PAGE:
FLAGSTAFF, Ariz. -- The families of a dozen Granite Mountain Hotshots have joined the list of people accusing public agencies of recklessness and negligence in the handling of a deadly Arizona wildfire and pursuing financial settlements.
The 12 claims filed Thursday seek more than $220 million from the state of Arizona, the city of Prescott, Yavapai County and the Central Yavapai Fire District. The mother of firefighter Grant McKee was the first to file a financial claim, and more than 30 property owners in Yarnell have followed.
An attorney for the 12 families, Tom Kelly, said that the men's deaths were preventable and the families want to ensure ``this type of tragedy does not happen again.''
Nineteen of the Hotshots died June 30 when winds shifted on the Yarnell Hill Fire and trapped the men in a brush-choked bowl. More than 100 homes in Yarnell, northwest of Phoenix were destroyed.
A report commissioned by the Arizona State Forestry Division found communications lapses but did not assign blame. A subsequent report by the Arizona Division of Occupational Safety and Health found that the Forestry Division knowingly put protection of property ahead of safety and should have pulled crews out earlier. The state's Industrial Commission levied a nearly $560,000 fine against the Forestry Division, which it is contesting.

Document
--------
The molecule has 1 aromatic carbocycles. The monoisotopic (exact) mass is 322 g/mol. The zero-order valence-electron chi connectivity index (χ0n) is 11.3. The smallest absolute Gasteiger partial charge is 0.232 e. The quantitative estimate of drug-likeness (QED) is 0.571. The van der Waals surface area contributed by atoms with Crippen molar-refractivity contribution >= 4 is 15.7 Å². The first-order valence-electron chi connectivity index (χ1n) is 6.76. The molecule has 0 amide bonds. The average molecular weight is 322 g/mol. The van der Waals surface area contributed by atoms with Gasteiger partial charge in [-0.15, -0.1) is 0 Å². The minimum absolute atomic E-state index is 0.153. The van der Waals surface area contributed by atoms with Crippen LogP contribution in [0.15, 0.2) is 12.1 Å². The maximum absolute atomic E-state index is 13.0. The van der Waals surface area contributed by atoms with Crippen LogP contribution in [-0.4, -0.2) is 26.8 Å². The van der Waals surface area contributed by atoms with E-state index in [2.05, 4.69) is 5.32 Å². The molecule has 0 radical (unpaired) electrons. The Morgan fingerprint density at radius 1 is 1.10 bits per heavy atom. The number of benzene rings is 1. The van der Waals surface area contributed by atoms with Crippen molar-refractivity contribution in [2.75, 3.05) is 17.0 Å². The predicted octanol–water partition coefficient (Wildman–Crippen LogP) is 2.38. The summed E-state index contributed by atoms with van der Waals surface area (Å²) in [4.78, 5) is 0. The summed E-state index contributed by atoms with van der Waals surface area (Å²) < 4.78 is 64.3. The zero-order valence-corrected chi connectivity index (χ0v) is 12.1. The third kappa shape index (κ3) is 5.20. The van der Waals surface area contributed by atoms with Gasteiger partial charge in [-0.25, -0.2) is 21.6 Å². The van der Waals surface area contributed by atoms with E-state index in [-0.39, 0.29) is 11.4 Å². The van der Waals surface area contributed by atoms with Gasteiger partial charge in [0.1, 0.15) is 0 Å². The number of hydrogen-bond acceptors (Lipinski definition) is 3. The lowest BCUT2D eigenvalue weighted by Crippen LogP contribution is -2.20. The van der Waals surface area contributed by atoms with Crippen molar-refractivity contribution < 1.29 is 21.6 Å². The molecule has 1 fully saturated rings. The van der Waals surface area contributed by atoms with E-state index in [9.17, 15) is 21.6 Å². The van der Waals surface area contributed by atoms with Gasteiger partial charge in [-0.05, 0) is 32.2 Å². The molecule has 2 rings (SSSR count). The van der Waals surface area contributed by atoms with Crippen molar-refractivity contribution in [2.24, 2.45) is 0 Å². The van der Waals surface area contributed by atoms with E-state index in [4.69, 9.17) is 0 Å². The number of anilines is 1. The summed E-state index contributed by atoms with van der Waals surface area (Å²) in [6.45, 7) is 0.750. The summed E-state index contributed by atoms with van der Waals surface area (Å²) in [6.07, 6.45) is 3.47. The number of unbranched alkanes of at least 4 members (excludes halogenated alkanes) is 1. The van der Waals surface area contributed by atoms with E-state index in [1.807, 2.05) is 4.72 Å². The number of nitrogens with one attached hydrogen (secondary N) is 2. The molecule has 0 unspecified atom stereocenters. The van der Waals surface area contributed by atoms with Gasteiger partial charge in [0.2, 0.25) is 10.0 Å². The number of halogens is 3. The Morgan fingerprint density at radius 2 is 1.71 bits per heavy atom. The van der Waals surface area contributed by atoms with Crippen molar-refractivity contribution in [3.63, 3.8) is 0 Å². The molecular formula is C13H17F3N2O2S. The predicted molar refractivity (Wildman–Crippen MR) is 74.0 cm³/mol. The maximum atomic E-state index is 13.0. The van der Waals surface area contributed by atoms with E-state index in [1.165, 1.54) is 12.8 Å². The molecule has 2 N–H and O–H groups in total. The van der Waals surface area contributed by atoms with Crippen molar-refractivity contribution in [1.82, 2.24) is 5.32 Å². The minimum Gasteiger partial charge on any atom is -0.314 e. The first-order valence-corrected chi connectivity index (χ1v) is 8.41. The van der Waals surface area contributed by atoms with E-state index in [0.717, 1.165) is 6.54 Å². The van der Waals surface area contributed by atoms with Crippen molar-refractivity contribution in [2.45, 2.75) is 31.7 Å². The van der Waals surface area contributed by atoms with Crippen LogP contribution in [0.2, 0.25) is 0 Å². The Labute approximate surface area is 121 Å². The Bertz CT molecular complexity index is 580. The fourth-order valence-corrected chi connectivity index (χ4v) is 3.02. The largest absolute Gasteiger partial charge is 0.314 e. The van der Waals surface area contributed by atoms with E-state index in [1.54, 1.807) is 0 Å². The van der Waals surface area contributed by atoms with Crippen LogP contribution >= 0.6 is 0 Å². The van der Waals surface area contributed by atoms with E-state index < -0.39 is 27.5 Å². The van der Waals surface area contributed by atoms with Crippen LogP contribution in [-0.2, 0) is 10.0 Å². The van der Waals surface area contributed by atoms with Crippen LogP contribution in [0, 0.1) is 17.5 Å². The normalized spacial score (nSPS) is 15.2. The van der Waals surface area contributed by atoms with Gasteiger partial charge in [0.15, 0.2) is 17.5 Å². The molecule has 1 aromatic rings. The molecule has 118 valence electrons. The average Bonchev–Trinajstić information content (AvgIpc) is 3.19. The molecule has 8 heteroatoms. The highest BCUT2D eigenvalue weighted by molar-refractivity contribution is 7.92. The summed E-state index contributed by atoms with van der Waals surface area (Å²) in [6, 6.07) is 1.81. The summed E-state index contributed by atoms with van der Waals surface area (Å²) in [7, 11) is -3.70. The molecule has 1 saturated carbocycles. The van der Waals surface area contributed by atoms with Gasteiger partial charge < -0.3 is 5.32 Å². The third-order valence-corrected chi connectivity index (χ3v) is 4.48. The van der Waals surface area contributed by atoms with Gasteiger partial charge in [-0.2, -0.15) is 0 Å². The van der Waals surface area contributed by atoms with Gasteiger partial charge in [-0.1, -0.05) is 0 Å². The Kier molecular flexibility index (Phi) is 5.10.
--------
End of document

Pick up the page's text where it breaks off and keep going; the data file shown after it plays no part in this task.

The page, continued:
Nick Cornelius, an attorney for the Central Yavapai Fire District, said the agency has not been served with a copy of the latest claims. But he said ``based on our review of the matter to date, we don't believe that there is a basis for claims against the agency or its staff.''
The city of Prescott has said it's not liable for the deaths or property loss and denied claims previously filed.
The Yavapai County Attorney's Office did not immediately respond to a message Thursday. A spokesman for Gov. Jan Brewer declined comment.
Kelly filed the claims on the day William Warneke's daughter, Billie Grace, was born. The amount of money each claimant is seeking depends on the relationship to the firefighter. Wives are asking for $10,000 each, parents for $5,000 each and children $7,500 apiece.
Kelly said each of them appreciates the financial and emotional support that poured in from across the country.
In addition to money, the claims seek changes in fire suppression techniques to ensure firefighters' safety, specific safety standards and equipment, a program that would use the Hotshots' deaths as a learning tool for other wildland firefighters and the funding of annual scholarships for those training to become wildland firefighters.